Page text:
Due to its inexplicable ticking, sometimes, the brain itself can be destructive to a person’s life. One of the cases in which the brain causes intolerable pain to the person affected and to the individuals that surround him is the Asperger’s Disorder or the Asperger’s Syndrome.

Together with Autism, Rett’s Syndrome, Childhood Disintegrative Disorder and PDD-Not Otherwise Specified (PDD-NOS), Asperger’s Syndrome is considered as one of the five Pervasive Development Disorders or PDDs.
PDDs or the set of neurologically based disorders has been identified to show a distinctive range of delays in different developmental stages of an individual.

First described in 1940 by Hans Asperger, a Viennese pediatrician, the concept of Asperger’s Syndrome stemmed from the autistic-like behaviors of boys that have normal intelligence. Since the symptoms are like those in autism, many experts considered it as a “milder form of autism.”

Although they have almost the same characteristics, Asperger’s Disorder is comparably the less severe form of autism. This severity in the symptoms is mainly highlighted by the absence of language delays because children who are suffering for the illness are slightly affected when it comes to their communication skills.  More often than not, these kids do have good language and cognitive skills.

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The disorder-that is also distinguished by the same kind of abnormalities of correlative social interaction like in autism-also embodies a restricted, conventional, incessant repertoire of activities and interests. But, unlike people who suffer from Autism, the people who are suffering from Asperger’s Syndrome do not experience a delay in cognitive development or retardation in language. And unlike autism, most individuals are of normal general intelligence. But since they are suffering from a neurological disorder, they exude extreme clumsiness. Unlike autistic children that are perceived as indifferent, children with Asperger’s are more than willing to fit and mingle-only, they just do not know how. Since they are clueless on how to interact with others, they are seen as socially awkward individuals that do not have the grasp of social norms. Due to absence of empathy, these people usually may have limited eye contact, seemingly not attentive in a conversation, and do not know how to use gestures.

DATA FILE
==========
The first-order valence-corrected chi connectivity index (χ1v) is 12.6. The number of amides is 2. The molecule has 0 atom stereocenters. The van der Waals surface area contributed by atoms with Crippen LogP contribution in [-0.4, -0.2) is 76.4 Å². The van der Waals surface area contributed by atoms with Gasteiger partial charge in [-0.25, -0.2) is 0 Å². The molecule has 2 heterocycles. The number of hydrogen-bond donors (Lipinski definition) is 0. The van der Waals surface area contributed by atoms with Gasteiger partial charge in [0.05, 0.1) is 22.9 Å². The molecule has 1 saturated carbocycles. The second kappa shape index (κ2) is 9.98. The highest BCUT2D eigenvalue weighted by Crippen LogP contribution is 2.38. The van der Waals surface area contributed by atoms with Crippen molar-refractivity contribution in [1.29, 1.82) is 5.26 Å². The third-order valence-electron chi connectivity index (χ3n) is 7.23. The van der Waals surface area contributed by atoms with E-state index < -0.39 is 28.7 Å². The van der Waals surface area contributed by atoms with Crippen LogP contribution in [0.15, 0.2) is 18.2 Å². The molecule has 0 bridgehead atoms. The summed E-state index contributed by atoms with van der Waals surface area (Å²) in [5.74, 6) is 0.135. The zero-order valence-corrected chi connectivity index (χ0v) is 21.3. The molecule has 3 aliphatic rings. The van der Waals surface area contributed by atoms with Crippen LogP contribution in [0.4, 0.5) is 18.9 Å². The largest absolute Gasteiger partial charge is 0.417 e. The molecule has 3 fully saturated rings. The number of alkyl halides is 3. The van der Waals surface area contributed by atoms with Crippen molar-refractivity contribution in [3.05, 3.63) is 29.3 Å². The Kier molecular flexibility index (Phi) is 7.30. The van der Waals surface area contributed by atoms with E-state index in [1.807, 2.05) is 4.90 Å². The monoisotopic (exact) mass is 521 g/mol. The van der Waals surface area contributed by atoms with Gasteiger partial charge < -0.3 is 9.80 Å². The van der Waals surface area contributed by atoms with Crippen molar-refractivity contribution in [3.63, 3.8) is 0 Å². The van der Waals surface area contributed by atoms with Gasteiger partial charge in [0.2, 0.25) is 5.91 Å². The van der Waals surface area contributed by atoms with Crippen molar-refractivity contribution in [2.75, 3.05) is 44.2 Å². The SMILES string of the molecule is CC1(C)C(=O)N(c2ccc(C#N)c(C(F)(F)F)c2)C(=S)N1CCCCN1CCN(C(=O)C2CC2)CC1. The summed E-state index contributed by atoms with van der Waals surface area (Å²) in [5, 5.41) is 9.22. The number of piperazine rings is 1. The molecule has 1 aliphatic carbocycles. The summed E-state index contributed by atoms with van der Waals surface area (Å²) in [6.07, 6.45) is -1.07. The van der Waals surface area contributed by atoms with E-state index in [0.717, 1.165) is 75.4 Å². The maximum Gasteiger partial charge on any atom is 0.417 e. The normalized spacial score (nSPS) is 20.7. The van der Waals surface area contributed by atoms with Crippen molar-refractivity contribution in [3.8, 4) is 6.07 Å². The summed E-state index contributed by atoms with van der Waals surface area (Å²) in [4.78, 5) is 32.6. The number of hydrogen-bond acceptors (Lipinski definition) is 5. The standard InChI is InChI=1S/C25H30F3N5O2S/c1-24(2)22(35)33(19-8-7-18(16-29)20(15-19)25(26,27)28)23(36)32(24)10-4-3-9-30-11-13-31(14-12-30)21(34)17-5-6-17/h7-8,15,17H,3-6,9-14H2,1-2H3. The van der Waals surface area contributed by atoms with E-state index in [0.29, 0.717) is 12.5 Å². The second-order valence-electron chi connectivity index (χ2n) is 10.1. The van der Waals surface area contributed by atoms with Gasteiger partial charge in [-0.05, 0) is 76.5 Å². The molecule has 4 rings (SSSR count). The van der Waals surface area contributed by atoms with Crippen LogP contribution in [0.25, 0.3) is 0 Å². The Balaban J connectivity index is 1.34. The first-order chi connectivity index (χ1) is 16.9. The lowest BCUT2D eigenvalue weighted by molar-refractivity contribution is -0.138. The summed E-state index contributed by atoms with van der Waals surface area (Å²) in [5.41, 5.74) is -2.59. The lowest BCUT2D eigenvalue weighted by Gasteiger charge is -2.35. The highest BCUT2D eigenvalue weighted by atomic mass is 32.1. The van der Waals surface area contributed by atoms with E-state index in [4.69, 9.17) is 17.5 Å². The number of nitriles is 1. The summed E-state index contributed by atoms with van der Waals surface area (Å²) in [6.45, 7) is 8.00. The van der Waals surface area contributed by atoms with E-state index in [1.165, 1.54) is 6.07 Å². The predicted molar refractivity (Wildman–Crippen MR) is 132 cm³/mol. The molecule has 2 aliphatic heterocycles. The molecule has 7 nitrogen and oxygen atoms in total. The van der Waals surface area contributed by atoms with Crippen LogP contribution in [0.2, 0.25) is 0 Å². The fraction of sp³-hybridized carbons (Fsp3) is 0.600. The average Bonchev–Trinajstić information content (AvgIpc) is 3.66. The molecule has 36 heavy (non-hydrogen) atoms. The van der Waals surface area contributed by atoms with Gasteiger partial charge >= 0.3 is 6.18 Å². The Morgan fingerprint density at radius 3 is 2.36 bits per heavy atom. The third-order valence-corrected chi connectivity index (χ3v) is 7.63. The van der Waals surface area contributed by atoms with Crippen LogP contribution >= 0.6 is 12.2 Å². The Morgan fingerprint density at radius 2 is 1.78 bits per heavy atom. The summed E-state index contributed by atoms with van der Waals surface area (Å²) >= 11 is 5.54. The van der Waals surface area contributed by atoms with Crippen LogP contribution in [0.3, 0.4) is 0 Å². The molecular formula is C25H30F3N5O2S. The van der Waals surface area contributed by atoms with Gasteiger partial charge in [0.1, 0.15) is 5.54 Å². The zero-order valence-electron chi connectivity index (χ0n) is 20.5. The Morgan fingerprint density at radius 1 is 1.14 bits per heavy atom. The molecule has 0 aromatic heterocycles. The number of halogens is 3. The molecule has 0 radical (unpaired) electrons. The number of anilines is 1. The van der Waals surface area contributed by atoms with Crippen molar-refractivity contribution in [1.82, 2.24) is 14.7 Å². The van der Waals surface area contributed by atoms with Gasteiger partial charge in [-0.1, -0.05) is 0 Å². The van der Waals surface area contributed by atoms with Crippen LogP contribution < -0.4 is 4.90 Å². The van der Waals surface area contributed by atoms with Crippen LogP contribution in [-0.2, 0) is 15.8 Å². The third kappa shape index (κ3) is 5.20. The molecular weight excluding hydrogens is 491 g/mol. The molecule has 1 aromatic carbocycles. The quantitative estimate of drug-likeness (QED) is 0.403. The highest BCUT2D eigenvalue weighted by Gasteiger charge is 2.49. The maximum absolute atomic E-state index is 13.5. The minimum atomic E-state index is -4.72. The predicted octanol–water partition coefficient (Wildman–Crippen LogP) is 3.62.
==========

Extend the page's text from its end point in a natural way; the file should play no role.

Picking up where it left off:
One of the common symptoms of a child who has an Asperger’s Syndrome is his or her unusual speech pattern. Since they have generally good language skills, it is quite noticeable how the child he or she uses language in various ways that usually lack inflection or doing it in some sort of a singsong. When it comes to inclination of interests, a child suffering from Asperger’s Syndrome tends to be obsessive on a particular subject.

Although the case of Asperger’s Syndrome is slightly mild compared to Autism and any other PDD, the threat might be a little underrated or underestimated.  Most experts agree that there is indeed a strong inclination that the abnormalities will continue up the person’s later stage of life like in adolescence and adult life. It is also possible that that as the person suffering from the disorder get older, he or she would represent individual characteristics and occasionally disturbing psychotic episodes.